branches:
              ignore:
                - gh-pages
      - doc:
          requires:
            - build_page_html
          filters:
            branches:
              ignore:
                - gh-pages
      - deploy:
          requires:
            - build_page_html
          filters:
              branches:
                only:
                  - master
                ignore:
                  - gh-pages

Appendix: The full configuration file

Below is a full CircleCI configuration file that covers each of the steps above. Note that the syntax may be slightly different because we're putting each step above in a single file.

# NOTE: This is an example CircleCI configuration that
# will build your book and preview its HTML content.
# You will probably have to modify it in order to get it working
# just the way you want. See https://jupyterbook.org/advanced/circleci.html
# for more information
version: 2.1
jobs:
  build_page_html:
    docker:
      - image: circleci/python:3.7-stretch
    steps:
      - checkout
      - run: pip install --user -r requirements.txt
      - run:
          name: Build site intermediate files
          command: jupyter-book build .

      # Persist the built files for the deploy step
      - persist_to_workspace:
          root: .
          paths:
            - _build/

  doc:
    docker:
      - image: circleci/python:3.7-stretch
    steps:
      - prepare_jekyll_installation
      - run:
          name: Build the website
          command: bundle exec jekyll build --baseurl /0/html/

      # Tell Circle to store the documentation output in a folder that we can access later
      - store_artifacts:
          path: _site/
          destination: html

  # Deploy the built site to jupyter-book.github.io
  deploy:
    docker:
      - image: circleci/python:3.7-stretch
    steps:
      # Add deployment key fingerprint for CircleCI to use for a push
      - add_ssh_keys:
          fingerprints:
            - "{{ YOUR SSH FINGERPRINT }}"

      - prepare_jekyll_installation
      - run:
          name: Build the website for deploy
          command: bundle exec jekyll build

      # Deploy the built site with ghp-import
      - run:
          name: Deploying site using ghp-import
          command: |
            pip install ghp-import
            ghp-import -p -f -n ./_site/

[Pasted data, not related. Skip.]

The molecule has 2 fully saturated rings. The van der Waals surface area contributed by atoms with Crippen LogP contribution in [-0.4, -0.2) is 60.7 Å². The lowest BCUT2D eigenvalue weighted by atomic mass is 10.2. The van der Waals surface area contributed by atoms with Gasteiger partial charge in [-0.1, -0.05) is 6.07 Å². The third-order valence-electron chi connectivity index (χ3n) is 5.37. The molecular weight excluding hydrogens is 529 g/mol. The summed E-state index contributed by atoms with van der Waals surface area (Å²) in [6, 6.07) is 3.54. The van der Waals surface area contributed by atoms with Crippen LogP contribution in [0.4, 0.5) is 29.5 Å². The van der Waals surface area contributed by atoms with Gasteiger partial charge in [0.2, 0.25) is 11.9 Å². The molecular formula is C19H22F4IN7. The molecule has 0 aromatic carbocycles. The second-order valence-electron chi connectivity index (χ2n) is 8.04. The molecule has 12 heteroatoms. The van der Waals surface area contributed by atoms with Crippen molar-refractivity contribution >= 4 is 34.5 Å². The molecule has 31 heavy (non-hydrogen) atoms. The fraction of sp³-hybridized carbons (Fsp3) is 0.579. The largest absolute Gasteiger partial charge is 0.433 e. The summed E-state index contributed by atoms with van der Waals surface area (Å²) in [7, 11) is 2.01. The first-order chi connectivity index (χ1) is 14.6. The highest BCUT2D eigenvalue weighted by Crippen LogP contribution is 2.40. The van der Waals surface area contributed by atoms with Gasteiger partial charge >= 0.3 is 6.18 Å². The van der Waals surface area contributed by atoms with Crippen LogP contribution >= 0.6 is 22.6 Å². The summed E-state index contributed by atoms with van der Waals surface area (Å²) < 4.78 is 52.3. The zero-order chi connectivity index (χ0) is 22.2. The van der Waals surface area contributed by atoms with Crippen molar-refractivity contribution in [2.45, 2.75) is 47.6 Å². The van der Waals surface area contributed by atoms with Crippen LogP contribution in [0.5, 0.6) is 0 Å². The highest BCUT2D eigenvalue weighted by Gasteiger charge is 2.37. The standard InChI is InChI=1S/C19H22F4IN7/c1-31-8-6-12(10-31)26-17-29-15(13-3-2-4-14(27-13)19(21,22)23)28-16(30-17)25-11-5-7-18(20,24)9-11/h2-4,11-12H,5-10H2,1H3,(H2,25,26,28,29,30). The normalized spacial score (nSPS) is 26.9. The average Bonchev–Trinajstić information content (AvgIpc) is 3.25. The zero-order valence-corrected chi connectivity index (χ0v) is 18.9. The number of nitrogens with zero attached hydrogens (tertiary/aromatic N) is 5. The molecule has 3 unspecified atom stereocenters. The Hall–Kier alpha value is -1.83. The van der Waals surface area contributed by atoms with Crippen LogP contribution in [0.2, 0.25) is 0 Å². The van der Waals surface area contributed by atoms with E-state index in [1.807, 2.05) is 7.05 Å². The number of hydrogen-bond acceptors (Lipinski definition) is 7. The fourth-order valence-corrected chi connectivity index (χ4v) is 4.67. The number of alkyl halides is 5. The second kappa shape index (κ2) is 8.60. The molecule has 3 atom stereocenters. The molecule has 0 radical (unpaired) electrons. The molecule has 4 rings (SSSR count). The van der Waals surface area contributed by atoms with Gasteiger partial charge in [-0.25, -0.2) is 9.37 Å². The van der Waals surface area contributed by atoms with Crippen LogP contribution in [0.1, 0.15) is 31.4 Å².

# Tell CircleCI to use this workflow when it builds the site
workflows:
  version: 2
  default:
    jobs:
      - build_page_html:
          filters:
            branches:
              ignore:
                - gh-pages
      - doc:
          requires:
            - build_page_html
          filters:
            branches:
              ignore:
                - gh-pages
      - deploy:
          requires:
            - build_page_html
          filters:
              branches:
                only:
                  - master
                ignore:
                  - gh-pages

commands:
  prepare_jekyll_installation:
    steps:
      - checkout
      - attach_workspace:
          # Must be absolute path or relative path from working_directory
          at: /tmp/workspace

      # Grab the the built intermediate files from the last step
      - run:
          name: Copy over built site files
          command: |
            rm -rf ./_build
            cp -r /tmp/workspace/_build .

      # Install miniconda to test install
      - run:
          name: install miniconda
          command: |
            export MINICONDA=$HOME/miniconda
            echo "export PATH=$MINICONDA/bin:$PATH" >> $BASH_ENV
            source $BASH_ENV
            hash -r
            wget https://repo.anaconda.com/miniconda/Miniconda3-latest-Linux-x86_64.sh -O miniconda.sh
            bash miniconda.sh -b -f -p $MINICONDA
            conda config --set always_yes yes
            conda update conda
            conda info -a
            conda create -n testenv python=3.7.0
            source activate testenv
            rm miniconda.sh

      # Install Ruby/Jekyll dependencies
      - run:
          name: Installing Ruby/Jekyll from conda-forge
          command: conda install -c conda-forge rb-github-pages

      # Build the book's HTML w/ the base_url for CircleCI artifacts
      - run:
          name: Install book Ruby dependencies
          command: bundle install